Fast forward to the Great Hunkerage (as my friend Vince Murray styles it), and I find myself revisiting and chuckling at those olden times when the world seemed to actually make some sense.

Daily Whip Out: "Femme Fatale"

Daily Whip Out: "Seeking Helene"

Daily Whip Out: "Elena"

Daily Whip Out: "Sharlot In Red"

      What's odd is I haven't heard the term used in a long time. Was it just the Brit bands from that period? Or merely a fad?

“Once upon a time, when women were birds,
there was the simple understanding that
to sing at dawn and to sing at dusk
was to heal the world through joy.
The birds still remember
what we have forgotten,
that the world is meant to be

—Terry Tempest Williams

Wednesday, March 25, 2020

Tough Times Don't Last But We Will

March 25, 2020
   Wrapping up the May issue of True West. Goes to press tomorrow. Dialed back my editorial a bit, where I originally waxed on the current shut down of American society.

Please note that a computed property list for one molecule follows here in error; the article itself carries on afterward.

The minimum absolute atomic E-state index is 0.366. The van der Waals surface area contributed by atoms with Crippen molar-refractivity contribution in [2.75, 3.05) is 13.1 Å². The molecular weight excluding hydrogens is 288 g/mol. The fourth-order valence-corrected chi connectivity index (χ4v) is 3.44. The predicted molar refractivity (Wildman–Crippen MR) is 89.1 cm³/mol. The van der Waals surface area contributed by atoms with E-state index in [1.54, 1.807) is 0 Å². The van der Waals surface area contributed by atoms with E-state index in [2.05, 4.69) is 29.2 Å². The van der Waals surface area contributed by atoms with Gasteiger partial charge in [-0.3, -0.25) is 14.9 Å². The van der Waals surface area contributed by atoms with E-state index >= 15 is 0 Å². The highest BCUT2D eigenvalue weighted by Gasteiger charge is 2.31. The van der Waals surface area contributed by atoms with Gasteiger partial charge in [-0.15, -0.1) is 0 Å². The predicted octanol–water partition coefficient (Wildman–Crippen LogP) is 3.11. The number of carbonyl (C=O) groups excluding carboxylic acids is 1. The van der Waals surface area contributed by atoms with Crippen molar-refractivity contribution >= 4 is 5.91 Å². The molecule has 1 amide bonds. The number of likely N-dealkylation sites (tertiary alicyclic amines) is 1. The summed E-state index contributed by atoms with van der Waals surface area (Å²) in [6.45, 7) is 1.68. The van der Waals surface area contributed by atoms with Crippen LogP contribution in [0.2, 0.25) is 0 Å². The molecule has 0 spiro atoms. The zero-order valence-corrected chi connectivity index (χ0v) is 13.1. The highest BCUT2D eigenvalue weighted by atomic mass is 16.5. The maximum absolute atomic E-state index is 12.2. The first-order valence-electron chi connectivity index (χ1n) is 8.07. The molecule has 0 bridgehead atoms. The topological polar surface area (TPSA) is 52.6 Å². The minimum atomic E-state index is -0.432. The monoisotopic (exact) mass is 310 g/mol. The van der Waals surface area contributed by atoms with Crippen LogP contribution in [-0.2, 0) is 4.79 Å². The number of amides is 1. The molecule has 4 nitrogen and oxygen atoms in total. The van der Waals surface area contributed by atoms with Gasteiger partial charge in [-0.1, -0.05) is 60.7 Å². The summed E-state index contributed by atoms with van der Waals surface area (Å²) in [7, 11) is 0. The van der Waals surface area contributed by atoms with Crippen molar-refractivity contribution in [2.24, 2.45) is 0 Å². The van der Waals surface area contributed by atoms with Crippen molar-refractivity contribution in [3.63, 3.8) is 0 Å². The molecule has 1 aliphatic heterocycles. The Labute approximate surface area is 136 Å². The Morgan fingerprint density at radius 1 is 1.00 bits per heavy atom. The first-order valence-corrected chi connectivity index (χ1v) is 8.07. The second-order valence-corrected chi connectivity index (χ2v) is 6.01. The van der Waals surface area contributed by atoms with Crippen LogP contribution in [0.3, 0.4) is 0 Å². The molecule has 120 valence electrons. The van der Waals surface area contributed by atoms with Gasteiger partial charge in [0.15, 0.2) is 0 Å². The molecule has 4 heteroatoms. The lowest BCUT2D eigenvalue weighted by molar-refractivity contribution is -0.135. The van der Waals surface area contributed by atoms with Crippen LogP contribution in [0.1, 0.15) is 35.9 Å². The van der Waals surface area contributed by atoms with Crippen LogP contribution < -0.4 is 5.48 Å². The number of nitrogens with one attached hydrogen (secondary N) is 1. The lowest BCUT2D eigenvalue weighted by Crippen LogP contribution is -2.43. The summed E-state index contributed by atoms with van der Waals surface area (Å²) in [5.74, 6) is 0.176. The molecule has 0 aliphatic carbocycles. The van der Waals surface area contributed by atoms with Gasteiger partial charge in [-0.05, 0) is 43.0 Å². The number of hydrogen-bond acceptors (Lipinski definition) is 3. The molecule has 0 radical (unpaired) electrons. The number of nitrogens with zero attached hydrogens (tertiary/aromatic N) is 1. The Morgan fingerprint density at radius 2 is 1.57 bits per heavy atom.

Historical Distancing
   I always try to distance myself and the magazine from current events as much as I can because our issues lean towards being timeless, but it seemed just a tad ridiculous that you would pick up the next issue and there would not be ANY mention of the current shutdown. It's a tricky equation. I'm trying to catch the balance between being a time capsule of this period of history and also an escape FROM the events IN the time capsule! Instead of social distancing, it's historical distancing.       Anyway, not easy. This issue will hit in mid-April and who knows where we'll be?

 Oputo Burro Boy, Sonora, Mexico, 1922

     Meanwhile, back to the Mexican Revolution where things are about to get seductive. Hike up your garterbelts,  it's gonna get Western.

Daily Whip Out: "Huerta's Seductress"

Daily Whip Out: "Smokescreen"

   One of the more prevalent aspects of the revolution is the constant betrayal. It's mind-numbing.

     Another fine image from Samuel K. Dolan.

"Tough times never last, but True West will!"
—Randy Jensen

Tuesday, March 24, 2020

This Fight Has Commenced

March 24, 2020
   The True West office has been closed for over a week now and we are all suffering from isolation.

   So, we held our first Zoom conference call this morning and it was illuminating, hopeful and I must say, it is the future of our business.

   Yes, that's me taking notes, at right.

   This is actually a Mexican Revolution photo, courtesy of Samuel K. Dolan.